Tuesday, January 24, 2017

Why I Love Grammarly

Grammarly is one of the best editing software programs that I've ever used, and if you haven't tried it, you owe it to yourself to do a 30-day free trial. No, I don't work for the company, and this is not a paid announcement. I have no affiliation whatsoever with Grammarly except that I have been a loyal and robust user for the last four years.

I have always loved writing and wrote for various publications over the years including newspapers and magazines, but it wasn't until 2004 that I published my first book. In 2005, I opened an editing company, but as hard as I worked, I found it almost impossible to stylize punctuation perfectly. What do I mean by stylizing punctuation? I edit large manuscripts ranging from 50,000 to 125,000 words. If my author chooses to use serial commas (otherwise known as the Oxford comma), I want to ensure that the manuscript uses serial commas throughout the book. But I'm not a machine. I can't be 100% accurate 100% of the time.
Grammarly to the rescue. Grammarly not only indicates every instance where a comma is required, but it also provides a simple click through solution so that I can add a comma that may have been missing. And if that's not impressive enough, the software recommends putting commas after introductory clauses and between coordinating conjunctions that separate independent clauses. Grammarly tells me when my author has used an unclear antecedent, written a passive sentence, or been too wordy. And, of course, the program corrects errors in spelling and grammar.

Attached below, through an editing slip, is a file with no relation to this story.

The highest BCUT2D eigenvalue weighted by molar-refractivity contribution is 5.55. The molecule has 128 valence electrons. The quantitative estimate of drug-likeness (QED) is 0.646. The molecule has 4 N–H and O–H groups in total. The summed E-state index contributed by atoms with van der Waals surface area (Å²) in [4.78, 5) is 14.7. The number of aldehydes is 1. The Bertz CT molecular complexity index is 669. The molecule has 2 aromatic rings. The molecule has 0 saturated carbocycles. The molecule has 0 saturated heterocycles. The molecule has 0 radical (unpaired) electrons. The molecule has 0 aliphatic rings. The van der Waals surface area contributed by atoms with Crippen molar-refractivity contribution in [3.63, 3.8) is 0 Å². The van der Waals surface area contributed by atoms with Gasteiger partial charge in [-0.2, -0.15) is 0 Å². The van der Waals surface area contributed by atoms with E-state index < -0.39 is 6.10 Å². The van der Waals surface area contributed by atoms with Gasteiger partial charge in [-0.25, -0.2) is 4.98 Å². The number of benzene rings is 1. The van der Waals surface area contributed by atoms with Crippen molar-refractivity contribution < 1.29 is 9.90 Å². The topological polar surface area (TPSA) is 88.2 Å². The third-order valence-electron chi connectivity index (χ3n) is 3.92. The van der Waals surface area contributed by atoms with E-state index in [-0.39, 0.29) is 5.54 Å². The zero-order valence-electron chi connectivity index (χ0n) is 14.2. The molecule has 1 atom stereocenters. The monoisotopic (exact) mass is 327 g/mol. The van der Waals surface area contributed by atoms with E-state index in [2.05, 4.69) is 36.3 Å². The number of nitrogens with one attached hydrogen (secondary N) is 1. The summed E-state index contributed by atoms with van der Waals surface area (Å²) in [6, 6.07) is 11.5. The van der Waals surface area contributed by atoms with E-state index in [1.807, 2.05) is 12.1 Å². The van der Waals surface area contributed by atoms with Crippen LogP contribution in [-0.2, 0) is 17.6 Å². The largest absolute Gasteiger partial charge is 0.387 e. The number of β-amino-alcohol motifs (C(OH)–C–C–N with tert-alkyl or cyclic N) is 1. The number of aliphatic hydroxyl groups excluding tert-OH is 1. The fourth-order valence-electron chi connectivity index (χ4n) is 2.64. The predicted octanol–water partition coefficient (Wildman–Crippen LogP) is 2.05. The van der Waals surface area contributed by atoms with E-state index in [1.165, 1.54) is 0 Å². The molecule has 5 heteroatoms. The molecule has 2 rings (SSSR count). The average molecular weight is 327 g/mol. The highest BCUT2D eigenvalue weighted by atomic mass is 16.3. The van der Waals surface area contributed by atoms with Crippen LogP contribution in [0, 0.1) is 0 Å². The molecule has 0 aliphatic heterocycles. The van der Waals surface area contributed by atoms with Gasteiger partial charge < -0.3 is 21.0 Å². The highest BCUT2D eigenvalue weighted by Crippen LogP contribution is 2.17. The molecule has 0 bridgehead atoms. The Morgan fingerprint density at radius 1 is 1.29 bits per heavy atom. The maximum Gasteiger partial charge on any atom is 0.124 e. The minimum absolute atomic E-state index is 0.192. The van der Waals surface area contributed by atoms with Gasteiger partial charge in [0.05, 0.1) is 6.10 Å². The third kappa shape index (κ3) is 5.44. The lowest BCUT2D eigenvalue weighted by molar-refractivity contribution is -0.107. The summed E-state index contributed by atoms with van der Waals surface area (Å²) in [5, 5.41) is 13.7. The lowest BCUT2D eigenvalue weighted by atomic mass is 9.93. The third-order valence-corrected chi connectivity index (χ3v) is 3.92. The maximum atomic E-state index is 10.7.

No matter how many times I review a 100,000-word manuscript and I think that I've caught all the errors, if I run it through Grammarly, the program will find something I missed that helps my author look good. Using Grammarly is a part of my editing routine that I rarely skip. The only downside is that it is time-consuming to run this program on a large document. But the end results are usually worth it.


Friday, January 6, 2017

When to Capitalize the Word Mother

Although you may adore and worship your mother, it's not grammatically correct to capitalize the term when it is preceded by a pronoun. Whenever you see the words "my, your, his, her" before the word mother, don't cap. For example, "My mother and I love musicals."

When should you capitalize the term? When it's a proper noun. "My mom" needs to go in lowercase, but if I want to talk about what Mom wore to the theater, I am using the word as a noun. "Mom" (or "Mother") is a substitute for her name. It's a name that I give her (e.g., "I always spend Easter with Mom and we have a great time." But "I always spend Easter with my mother" does not warrant capitals.

The same is, of course, true for the term father or dad — my father, your father, his father, her father, but "I've missed Dad every day since he passed away twenty long years ago."